Deacon Cornell’s Homily


Jonah 3:1-5,10
1 Corinthians 7:29-31
Mark 1:14-20


January 24-25, 2015 Third Sunday in Ordinary Time - Cycle B

Between Pope Francis on the universal Church level, and Cardinal Sean on the Archdiocesan level, and our faith focus in our collaborative, we are clearly being reminded to live out our baptismal call to evangelize. Today's readings reveal a good deal about God's approach to evangelization. Today's gospel passage from Mark is very similar to last week's from John; they both talk about Jesus choosing his first disciples. Today we hear Mark tell the first disciples that he will make them fishers of people and they drop everything and follow him.

Deacon Michael Bulson (Salt Lake City), in a homily on today's readings asks, "Do you wonder what Jesus and those first four disciples talked about?" They were all fishermen so they most likely told fish stories. And Deacon Bulson, taking his cue from the first reading wonders if Jesus told one of the greatest fish stories of all time: the story of Jonah the prophet. This Sunday is the only time in the three year Lectionary cycle that we hear from the book of Jonah. And if all we heard was this short excerpt we might think that Jonah is the perfect evangelizer. God tells him to go to Ninevah, he goes and barely starts speaking when the whole city is converted. But the whole story gives us a very different picture about what it means to sent by God to spread the Good News.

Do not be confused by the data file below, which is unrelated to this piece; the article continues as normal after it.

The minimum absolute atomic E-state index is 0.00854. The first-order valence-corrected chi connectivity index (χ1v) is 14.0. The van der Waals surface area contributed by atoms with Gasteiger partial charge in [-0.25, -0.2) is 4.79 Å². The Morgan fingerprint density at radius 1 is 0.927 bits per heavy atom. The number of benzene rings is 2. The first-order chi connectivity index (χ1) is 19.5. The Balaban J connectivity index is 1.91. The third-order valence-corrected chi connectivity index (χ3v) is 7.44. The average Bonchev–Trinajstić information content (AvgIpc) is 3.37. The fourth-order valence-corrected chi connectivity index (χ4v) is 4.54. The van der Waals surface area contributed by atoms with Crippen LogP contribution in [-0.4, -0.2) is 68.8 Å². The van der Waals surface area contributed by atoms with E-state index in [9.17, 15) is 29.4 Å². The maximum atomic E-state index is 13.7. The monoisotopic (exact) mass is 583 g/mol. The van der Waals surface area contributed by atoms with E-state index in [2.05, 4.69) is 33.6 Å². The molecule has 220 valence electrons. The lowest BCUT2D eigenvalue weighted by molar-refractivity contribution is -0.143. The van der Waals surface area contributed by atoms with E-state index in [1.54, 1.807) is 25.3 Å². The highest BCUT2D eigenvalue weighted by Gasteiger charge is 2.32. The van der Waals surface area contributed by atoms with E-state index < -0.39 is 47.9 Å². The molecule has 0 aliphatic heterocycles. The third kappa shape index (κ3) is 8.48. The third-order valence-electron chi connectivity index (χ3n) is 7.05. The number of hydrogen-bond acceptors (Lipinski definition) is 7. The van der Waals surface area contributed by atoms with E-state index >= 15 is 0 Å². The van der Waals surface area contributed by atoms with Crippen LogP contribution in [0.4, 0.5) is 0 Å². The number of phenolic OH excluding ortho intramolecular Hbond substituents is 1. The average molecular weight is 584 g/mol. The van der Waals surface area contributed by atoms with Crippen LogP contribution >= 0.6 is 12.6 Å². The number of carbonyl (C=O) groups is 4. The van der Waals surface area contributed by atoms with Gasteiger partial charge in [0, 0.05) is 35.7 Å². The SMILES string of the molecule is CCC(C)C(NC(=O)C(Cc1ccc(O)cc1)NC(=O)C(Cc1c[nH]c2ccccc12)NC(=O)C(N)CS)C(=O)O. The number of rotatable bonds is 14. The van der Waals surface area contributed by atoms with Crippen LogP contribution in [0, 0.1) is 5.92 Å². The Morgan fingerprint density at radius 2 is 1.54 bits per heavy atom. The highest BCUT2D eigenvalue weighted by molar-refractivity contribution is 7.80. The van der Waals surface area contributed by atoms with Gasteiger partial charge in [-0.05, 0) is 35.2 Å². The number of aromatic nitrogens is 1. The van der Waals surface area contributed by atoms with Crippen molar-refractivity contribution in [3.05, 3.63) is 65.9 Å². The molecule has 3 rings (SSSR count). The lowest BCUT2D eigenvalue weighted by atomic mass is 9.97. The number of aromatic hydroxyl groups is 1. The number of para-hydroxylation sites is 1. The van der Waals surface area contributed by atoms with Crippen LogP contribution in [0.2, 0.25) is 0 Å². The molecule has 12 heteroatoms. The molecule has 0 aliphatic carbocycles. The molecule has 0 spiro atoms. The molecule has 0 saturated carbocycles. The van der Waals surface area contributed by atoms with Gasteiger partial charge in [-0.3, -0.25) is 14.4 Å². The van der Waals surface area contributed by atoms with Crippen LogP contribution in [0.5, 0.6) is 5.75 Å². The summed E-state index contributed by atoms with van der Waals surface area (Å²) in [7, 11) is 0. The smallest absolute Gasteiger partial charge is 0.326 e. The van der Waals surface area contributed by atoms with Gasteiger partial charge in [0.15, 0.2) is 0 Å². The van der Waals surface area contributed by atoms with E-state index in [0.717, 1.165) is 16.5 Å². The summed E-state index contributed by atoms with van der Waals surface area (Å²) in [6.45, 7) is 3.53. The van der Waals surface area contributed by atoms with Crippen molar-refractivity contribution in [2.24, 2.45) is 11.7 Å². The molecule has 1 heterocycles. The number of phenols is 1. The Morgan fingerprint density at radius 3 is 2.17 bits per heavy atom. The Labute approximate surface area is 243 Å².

Jonah was a prophet who lived some 700 years before Jesus was born. God spoke to him and told him to go to the great city of Nineveh and tell them that they had 40 days to repent or God would destroy them. Now Nineveh was a city that had periodically swooped down to destroy the Israelites, killing them and tearing down their cities. Jonah can think of nothing better than God destroying Nineveh. So instead of heading east to proclaim God’s message, he signs up for a Mediterranean cruise headed for Spain. But God is not to be denied. He starts rocking the boat with a tremendous storm. Soon the superstitious sailors pin the danger on Jonah when he admits he is running away from his God. After Jonah begs them to throw him over board to save the ship, they finally pray to God for forgiveness and toss him over. The storm quiets and they start offering sacrifice to Jonah’s God.

Meanwhile God sends the fish to swallow Jonah and bring him back to shore where God again tells him to go to Nineveh. Here is where the reading from today picks up. Jonah bows to the inevitable and heads off, shaking his head and, over his shoulder, complaining to God, “They will either laugh at me or they will kill me!” Now Nineveh was a big city, which took 3 days to walk through it. Before Jonah is finished his first day of preaching, the people of Nineveh believe him and start mending their ways. When the news reaches the king, he believes too (must have been election year). He commands that everyone, all the way down to the cats and dogs and cows and pigs had to put on sackcloth and ashes, and had to pray that God might spare them. And God does. So how do you think Jonah feels about his success?